Young Laurel Tree. Coming across him was pure luck, usually people take cuttings, but I dug out a young plant with the root. This makes the propagation process much faster, and stress-free, for the plant (and for me). So, my plan is to help him grow big enough to plant him outside. I noticed that here, in the North of Bulgaria there are massive Laurel Trees and I would like to try growing one of them in the North of Bulgaria. I have my doubts, but I am willing to try.
Thanks to everybody who is reading our blog posts! P.S. John I know you are our biggest fan, thank you for that 😊
Êro, êro! Welcome to another week of us sharing our experiences as volunteers!
As Vyara mentioned, this week we had the pleasure to meet some of the interesting and fascinating people that took part in the iACT Transnational Partners Meeting. It was really a fulfilling experience for me, especially since I had the chance to network and chat about all the topics that concern me with mentors from all over Europe. Some of them have been doing this since the ’80s and ’90s, which gave me hope and a whole lot of renewed motivation to keep up my activist work, even though I am currently 3200km from my grassroots and climate justice movements, it’s possible to continue helping the revolution in a remote position.
Examples of recycled materials used in strikes by the Portuguese grassroots movements
Last week, as you may have seen, I did this short video of the good practices of Chiflik Livadi, founded by Philip Harmandjiev. I must confess that, although I struggled a little bit to upload the video on Youtube, having the chance to just practice one of my hobbies and skills gave me the impulse to focus on another hobby of mine: drawing/illustration. I did 3 years of visual arts education in high school, and I think that I can quite master everything related to that but having chosen other areas of interest in my bachelor’s and master’s degrees, I haven’t taken much time to just perfect my illustration skills. I believe that society has this generalised idea that art is really expensive, but, even more than that, I consider it to be extremely wasteful. That being said, it was this motive that made me pursue International Relations and Environmental Management, in order to fight the problem and not be part of it.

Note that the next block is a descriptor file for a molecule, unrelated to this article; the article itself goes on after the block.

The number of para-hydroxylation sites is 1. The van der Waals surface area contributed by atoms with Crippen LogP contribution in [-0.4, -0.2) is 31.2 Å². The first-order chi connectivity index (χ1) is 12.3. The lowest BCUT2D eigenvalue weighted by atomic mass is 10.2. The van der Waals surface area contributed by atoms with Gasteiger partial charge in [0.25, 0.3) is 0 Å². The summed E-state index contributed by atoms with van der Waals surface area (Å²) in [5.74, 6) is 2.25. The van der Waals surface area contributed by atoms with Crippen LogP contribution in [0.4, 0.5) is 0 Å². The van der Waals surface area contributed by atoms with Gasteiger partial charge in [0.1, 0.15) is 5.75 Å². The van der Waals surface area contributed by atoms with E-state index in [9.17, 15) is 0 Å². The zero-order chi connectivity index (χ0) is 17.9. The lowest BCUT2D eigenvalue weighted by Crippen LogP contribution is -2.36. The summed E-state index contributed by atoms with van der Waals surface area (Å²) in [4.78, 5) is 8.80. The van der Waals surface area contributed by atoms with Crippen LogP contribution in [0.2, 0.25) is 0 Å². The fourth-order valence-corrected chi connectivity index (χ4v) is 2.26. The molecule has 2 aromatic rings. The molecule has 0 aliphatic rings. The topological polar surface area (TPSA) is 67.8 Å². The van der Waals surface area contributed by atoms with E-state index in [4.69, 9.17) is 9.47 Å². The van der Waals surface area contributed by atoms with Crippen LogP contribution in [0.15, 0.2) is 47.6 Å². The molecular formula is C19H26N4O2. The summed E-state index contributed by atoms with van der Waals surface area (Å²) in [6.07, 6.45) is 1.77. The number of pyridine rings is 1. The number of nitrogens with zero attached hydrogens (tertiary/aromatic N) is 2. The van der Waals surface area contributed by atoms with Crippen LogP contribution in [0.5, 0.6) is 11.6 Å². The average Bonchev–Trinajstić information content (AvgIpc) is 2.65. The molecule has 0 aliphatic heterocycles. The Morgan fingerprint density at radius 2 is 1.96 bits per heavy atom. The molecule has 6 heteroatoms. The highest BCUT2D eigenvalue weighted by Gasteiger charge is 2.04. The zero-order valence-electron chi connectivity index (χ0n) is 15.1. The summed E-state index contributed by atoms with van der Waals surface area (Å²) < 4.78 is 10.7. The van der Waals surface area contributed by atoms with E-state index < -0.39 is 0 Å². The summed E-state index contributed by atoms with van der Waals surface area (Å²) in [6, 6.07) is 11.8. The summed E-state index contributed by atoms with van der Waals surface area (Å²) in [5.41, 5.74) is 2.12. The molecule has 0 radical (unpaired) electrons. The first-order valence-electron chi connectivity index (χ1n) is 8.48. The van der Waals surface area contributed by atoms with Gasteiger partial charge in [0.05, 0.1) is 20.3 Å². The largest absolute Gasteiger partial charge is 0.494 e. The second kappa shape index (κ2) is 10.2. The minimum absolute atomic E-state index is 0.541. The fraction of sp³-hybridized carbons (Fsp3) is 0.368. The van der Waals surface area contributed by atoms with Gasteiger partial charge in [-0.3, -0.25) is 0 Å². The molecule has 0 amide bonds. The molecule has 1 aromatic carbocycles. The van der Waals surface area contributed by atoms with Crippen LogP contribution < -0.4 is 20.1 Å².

More examples of my art with recycled materials + a bonus analog photo of one of the strikes
Throughout the years, I have accumulated quite a lot of art materials and I try to use everything that I have before buying something new, which is quite exhausting but doable! Additionally, and because I try to live this sustainable and minimal life, I decided to come to Bulgaria with only the essentials: bamboo paper, a second-hand black ink pen, pencil, rubber, and my second-hand watercolours. Every second-hand store has a lot of office and school supplies, since we tend to accumulate those in our houses, so I really suggest to you to check these places before buying anything new.
Since Camping Kromidovo is on its way to potentially becoming a LAND center, I wanted to make something special that could incorporate their good practices, so the vision of creating a booklet with original illustrations of some of the spaces that they have was the perfect opportunity to just combine everything! I spend quite some time just drafting and because I only have a pen with me (trying to keep everything minimal), I already have 3 drawings finished that I would love to share with you. Next week, I am going to try to finish the rest so I can show you the final result 😊
Drawings of the gazebo, the outside area and the fire pit to be included in the booklet